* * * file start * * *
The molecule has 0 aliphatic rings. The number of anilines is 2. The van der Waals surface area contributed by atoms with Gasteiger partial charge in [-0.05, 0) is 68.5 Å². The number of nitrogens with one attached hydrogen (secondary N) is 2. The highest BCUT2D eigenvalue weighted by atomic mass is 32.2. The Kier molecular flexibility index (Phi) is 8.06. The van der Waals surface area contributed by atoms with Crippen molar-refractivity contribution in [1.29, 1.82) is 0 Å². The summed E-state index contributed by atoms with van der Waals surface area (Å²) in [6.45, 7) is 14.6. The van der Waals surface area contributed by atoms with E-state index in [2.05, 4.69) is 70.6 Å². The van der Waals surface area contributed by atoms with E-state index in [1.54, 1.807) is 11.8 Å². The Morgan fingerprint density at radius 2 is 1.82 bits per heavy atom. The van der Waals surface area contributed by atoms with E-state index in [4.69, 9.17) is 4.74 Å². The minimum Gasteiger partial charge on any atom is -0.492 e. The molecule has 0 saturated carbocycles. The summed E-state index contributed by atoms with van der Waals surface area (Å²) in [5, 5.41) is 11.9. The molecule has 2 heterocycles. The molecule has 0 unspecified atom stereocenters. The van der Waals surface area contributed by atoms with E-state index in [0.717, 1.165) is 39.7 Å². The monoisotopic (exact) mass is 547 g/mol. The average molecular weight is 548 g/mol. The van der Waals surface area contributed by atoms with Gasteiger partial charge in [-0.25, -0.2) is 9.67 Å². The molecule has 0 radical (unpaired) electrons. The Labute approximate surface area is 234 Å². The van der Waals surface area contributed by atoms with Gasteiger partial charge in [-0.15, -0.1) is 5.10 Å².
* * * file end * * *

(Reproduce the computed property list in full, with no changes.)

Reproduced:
The molecule has 0 aliphatic rings. The number of anilines is 2. The van der Waals surface area contributed by atoms with Gasteiger partial charge in [-0.05, 0) is 68.5 Å². The number of nitrogens with one attached hydrogen (secondary N) is 2. The highest BCUT2D eigenvalue weighted by atomic mass is 32.2. The Kier molecular flexibility index (Phi) is 8.06. The van der Waals surface area contributed by atoms with Crippen molar-refractivity contribution in [1.29, 1.82) is 0 Å². The summed E-state index contributed by atoms with van der Waals surface area (Å²) in [6.45, 7) is 14.6. The van der Waals surface area contributed by atoms with E-state index in [2.05, 4.69) is 70.6 Å². The van der Waals surface area contributed by atoms with E-state index in [1.54, 1.807) is 11.8 Å². The Morgan fingerprint density at radius 2 is 1.82 bits per heavy atom. The van der Waals surface area contributed by atoms with E-state index in [4.69, 9.17) is 4.74 Å². The minimum Gasteiger partial charge on any atom is -0.492 e. The molecule has 0 saturated carbocycles. The summed E-state index contributed by atoms with van der Waals surface area (Å²) in [5, 5.41) is 11.9. The molecule has 2 heterocycles. The molecule has 0 unspecified atom stereocenters. The van der Waals surface area contributed by atoms with E-state index in [0.717, 1.165) is 39.7 Å². The monoisotopic (exact) mass is 547 g/mol. The average molecular weight is 548 g/mol. The van der Waals surface area contributed by atoms with Gasteiger partial charge in [-0.25, -0.2) is 9.67 Å². The molecule has 0 radical (unpaired) electrons. The Labute approximate surface area is 234 Å². The van der Waals surface area contributed by atoms with Gasteiger partial charge in [-0.15, -0.1) is 5.10 Å².